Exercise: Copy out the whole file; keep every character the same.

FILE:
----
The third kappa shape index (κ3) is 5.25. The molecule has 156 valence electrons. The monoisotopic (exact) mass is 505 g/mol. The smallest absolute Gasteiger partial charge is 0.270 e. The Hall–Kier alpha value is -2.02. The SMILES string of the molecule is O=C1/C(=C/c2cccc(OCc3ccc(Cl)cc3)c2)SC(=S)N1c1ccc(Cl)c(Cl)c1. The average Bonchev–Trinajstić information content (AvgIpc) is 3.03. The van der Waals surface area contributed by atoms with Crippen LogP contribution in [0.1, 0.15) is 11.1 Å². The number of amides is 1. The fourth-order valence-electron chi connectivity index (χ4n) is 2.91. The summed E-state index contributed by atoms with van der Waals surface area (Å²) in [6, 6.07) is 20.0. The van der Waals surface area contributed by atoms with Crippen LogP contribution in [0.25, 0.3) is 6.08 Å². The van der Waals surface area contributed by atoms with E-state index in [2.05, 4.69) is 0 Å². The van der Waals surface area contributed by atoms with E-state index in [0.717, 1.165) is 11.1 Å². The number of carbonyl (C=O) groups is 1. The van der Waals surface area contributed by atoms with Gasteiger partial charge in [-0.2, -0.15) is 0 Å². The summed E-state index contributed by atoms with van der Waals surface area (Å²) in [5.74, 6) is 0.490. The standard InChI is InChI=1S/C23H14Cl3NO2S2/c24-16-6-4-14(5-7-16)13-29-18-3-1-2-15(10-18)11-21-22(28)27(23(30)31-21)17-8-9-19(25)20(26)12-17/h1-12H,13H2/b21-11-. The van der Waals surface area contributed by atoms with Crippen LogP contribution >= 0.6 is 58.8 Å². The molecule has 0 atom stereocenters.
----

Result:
The third kappa shape index (κ3) is 5.25. The molecule has 156 valence electrons. The monoisotopic (exact) mass is 505 g/mol. The smallest absolute Gasteiger partial charge is 0.270 e. The Hall–Kier alpha value is -2.02. The SMILES string of the molecule is O=C1/C(=C/c2cccc(OCc3ccc(Cl)cc3)c2)SC(=S)N1c1ccc(Cl)c(Cl)c1. The average Bonchev–Trinajstić information content (AvgIpc) is 3.03. The van der Waals surface area contributed by atoms with Crippen LogP contribution in [0.1, 0.15) is 11.1 Å². The number of amides is 1. The fourth-order valence-electron chi connectivity index (χ4n) is 2.91. The summed E-state index contributed by atoms with van der Waals surface area (Å²) in [6, 6.07) is 20.0. The van der Waals surface area contributed by atoms with Crippen LogP contribution in [0.25, 0.3) is 6.08 Å². The van der Waals surface area contributed by atoms with E-state index in [2.05, 4.69) is 0 Å². The van der Waals surface area contributed by atoms with E-state index in [0.717, 1.165) is 11.1 Å². The number of carbonyl (C=O) groups is 1. The van der Waals surface area contributed by atoms with Gasteiger partial charge in [-0.2, -0.15) is 0 Å². The summed E-state index contributed by atoms with van der Waals surface area (Å²) in [5.74, 6) is 0.490. The standard InChI is InChI=1S/C23H14Cl3NO2S2/c24-16-6-4-14(5-7-16)13-29-18-3-1-2-15(10-18)11-21-22(28)27(23(30)31-21)17-8-9-19(25)20(26)12-17/h1-12H,13H2/b21-11-. The van der Waals surface area contributed by atoms with Crippen LogP contribution >= 0.6 is 58.8 Å². The molecule has 0 atom stereocenters.